The rebellion started when Mangal Pandey, who was the leader of the Bengal Regiment started the revolt.  By March 1857, he was a private soldier (sepoy) in the 5th Company of the 34th Bengal Native Infantry. On the afternoon of 29th March 1857, Lieutenant Baugh, of the 34th Bengal Native Infantry, then stationed at Barrackpore (West Bengal) was informed that several men of his regiment were in an excited state and planned to rebel against the British under the leadership of Mangal Pandey. The British tried to suppress the rebellion and executed Mangal Pandey. “The attack by and punishment of Pandey is widely seen as the opening scene of what came to be known as the Indian Rebellion of 1857”, stated many historians. Mangal Pandey’s rebellion was widespread amongst his fellow soldiers and is assumed to have been one of the factors leading to the general series of rebellion that broke out during the following months. Mangal Pandey inspired many others to follow in the Indian Nationalist Movement like Veer Savarkar, who stated his “motive as one of the earliest manifestations of Indian Nationalism”. Modern Indian nationalists portray Pandey as the mastermind behind a conspiracy to revolt against the British.

Then the rebellion spread to Meerut (Uttar Pradesh), where 85 out of the 90 Indian soldiers at Meerut refused to bite the greased cartridges with their teeth. The soldiers were court-martialed and imprisoned for 10 years. They were stripped off their uniforms in the presence of the entire Indian crowd. It was too much of a disgrace and this incident sent a wave of indignation among the Indians. The Indian soldiers decided to defy the order and broke into open revolt. They released their companions and murdered a few European officers. On the night of 10th  May the mutineers marched to Delhi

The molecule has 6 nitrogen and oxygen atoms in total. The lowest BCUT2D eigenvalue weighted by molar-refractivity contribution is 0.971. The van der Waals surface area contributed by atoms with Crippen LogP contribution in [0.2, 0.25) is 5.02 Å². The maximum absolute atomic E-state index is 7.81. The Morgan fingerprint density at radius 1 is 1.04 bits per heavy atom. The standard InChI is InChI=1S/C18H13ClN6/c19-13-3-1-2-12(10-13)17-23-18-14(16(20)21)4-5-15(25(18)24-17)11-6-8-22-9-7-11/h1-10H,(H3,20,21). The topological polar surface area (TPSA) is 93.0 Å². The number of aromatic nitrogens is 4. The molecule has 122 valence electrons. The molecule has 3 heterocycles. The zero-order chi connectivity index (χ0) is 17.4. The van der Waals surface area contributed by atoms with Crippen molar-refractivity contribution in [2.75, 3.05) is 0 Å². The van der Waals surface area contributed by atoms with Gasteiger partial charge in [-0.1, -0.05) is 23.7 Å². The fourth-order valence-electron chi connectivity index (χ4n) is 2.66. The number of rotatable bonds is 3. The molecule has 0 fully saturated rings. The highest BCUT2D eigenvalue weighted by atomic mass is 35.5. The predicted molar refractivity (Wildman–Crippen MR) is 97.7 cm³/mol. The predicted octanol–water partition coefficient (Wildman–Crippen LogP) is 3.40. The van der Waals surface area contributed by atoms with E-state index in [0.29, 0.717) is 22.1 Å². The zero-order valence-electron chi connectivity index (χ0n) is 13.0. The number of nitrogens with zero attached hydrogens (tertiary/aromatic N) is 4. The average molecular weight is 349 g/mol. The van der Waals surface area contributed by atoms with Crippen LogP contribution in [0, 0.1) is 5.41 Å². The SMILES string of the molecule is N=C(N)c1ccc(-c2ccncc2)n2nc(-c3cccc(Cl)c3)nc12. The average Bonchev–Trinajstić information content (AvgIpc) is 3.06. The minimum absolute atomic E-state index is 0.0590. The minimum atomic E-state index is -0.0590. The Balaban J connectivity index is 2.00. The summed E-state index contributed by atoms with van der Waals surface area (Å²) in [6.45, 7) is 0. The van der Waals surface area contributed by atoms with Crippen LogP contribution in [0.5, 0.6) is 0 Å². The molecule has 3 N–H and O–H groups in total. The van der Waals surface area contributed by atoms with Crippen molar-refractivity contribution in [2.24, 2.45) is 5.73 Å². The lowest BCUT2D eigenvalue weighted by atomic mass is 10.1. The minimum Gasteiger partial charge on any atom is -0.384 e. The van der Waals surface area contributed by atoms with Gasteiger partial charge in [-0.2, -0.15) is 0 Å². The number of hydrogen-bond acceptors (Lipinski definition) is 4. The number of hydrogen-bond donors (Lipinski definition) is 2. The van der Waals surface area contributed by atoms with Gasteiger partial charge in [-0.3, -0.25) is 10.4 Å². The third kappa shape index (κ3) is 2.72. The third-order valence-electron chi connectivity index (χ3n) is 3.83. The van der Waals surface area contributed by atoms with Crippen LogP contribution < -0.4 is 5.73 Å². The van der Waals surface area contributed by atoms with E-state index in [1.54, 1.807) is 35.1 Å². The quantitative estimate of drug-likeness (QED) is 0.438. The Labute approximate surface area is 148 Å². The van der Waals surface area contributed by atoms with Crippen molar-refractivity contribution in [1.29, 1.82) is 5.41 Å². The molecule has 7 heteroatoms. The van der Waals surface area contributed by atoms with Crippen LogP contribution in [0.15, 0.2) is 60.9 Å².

The revolutionaries reached Delhi on 11th May, 1857 and the small British garrison at Delhi was not able to resist and consequently Delhi was conquered by the Indians. The Mughal Emperor, Bahadur Shah Zafar, was proclaimed Emperor of India. The British could not forget the humiliation and in order to regain Delhi, Sir John Lawrence sent a strong British force commanded by John Nicholson. After a long siege of four months, the British recovered Delhi in September 1857. The Mughal Emperor Bahadur Shah Zafar was captured, and he was sent to Rangoon where he died in the year 1862.

The struggle for Independence in Cawnpore (Kanpur, Uttar Pradesh) was led by Nana Sahib (the adopted son of Peshwa Baji Rao II). He imprisoned many Britishers and he showed great kindness to them. But when he heard about the inhuman attitude of Gen. O’Neil towards Indians, he became very furious and killed all the British. General Havelock captured Cawnpore after defeating Nana Sahib after a fierce struggle on June 17, 1857. Later Nana Sahib, with the help of Tatya Tope, recaptured Cawnpore in November, 1857, but the British defeated them once again in a fierce war in December 1857. Nana Sahib fled towards Nepal, where he probably died, while Tatya Tope migrated to Kalpi (Uttar Pradesh).

The struggle for independence at Lucknow was led by Nawab, Wajid Ali Shah. The Chief Commissioner, Sir Henry Lawrence, sought refuge with 1000 English and 700 Indian soldiers inside the Residency. The Indians did not make any concession and killed most of the Englishmen, including Sir Henry Lawrence and the notorious English General O’Neil. Later, Commander-in-Chief General Collin Campbell, marched towards Lucknow and captured it after a fierce battle in March 1858.